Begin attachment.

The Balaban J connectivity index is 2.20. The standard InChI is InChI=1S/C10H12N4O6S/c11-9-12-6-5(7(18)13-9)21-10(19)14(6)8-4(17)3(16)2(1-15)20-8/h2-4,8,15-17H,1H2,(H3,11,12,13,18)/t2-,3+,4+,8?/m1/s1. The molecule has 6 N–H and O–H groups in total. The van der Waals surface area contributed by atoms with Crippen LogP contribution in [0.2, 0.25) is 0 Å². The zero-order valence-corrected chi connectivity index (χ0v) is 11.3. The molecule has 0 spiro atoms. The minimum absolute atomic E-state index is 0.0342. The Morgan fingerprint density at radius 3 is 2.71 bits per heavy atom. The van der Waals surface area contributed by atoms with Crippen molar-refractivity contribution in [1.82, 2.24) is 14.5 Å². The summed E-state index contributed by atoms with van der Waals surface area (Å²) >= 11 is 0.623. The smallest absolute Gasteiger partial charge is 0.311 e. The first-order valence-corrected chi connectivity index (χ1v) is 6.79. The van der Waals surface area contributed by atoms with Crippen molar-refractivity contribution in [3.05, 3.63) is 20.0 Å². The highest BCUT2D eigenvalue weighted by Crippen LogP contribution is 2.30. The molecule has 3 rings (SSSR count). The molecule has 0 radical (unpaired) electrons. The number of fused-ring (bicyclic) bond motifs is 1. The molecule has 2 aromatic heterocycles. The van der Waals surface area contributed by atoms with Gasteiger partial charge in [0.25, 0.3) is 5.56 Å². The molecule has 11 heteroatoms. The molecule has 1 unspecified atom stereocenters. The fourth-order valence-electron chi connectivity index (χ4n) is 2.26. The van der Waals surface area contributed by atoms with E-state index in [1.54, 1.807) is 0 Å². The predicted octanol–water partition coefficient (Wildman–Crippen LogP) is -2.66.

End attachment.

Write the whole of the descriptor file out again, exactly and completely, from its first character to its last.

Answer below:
The Balaban J connectivity index is 2.20. The standard InChI is InChI=1S/C10H12N4O6S/c11-9-12-6-5(7(18)13-9)21-10(19)14(6)8-4(17)3(16)2(1-15)20-8/h2-4,8,15-17H,1H2,(H3,11,12,13,18)/t2-,3+,4+,8?/m1/s1. The molecule has 6 N–H and O–H groups in total. The van der Waals surface area contributed by atoms with Crippen LogP contribution in [0.2, 0.25) is 0 Å². The zero-order valence-corrected chi connectivity index (χ0v) is 11.3. The molecule has 0 spiro atoms. The minimum absolute atomic E-state index is 0.0342. The Morgan fingerprint density at radius 3 is 2.71 bits per heavy atom. The van der Waals surface area contributed by atoms with Crippen molar-refractivity contribution in [1.82, 2.24) is 14.5 Å². The summed E-state index contributed by atoms with van der Waals surface area (Å²) >= 11 is 0.623. The smallest absolute Gasteiger partial charge is 0.311 e. The first-order valence-corrected chi connectivity index (χ1v) is 6.79. The van der Waals surface area contributed by atoms with Crippen molar-refractivity contribution in [3.05, 3.63) is 20.0 Å². The highest BCUT2D eigenvalue weighted by Crippen LogP contribution is 2.30. The molecule has 3 rings (SSSR count). The molecule has 0 radical (unpaired) electrons. The number of fused-ring (bicyclic) bond motifs is 1. The molecule has 2 aromatic heterocycles. The van der Waals surface area contributed by atoms with Gasteiger partial charge in [0.25, 0.3) is 5.56 Å². The molecule has 11 heteroatoms. The molecule has 1 unspecified atom stereocenters. The fourth-order valence-electron chi connectivity index (χ4n) is 2.26. The van der Waals surface area contributed by atoms with E-state index in [1.54, 1.807) is 0 Å². The predicted octanol–water partition coefficient (Wildman–Crippen LogP) is -2.66.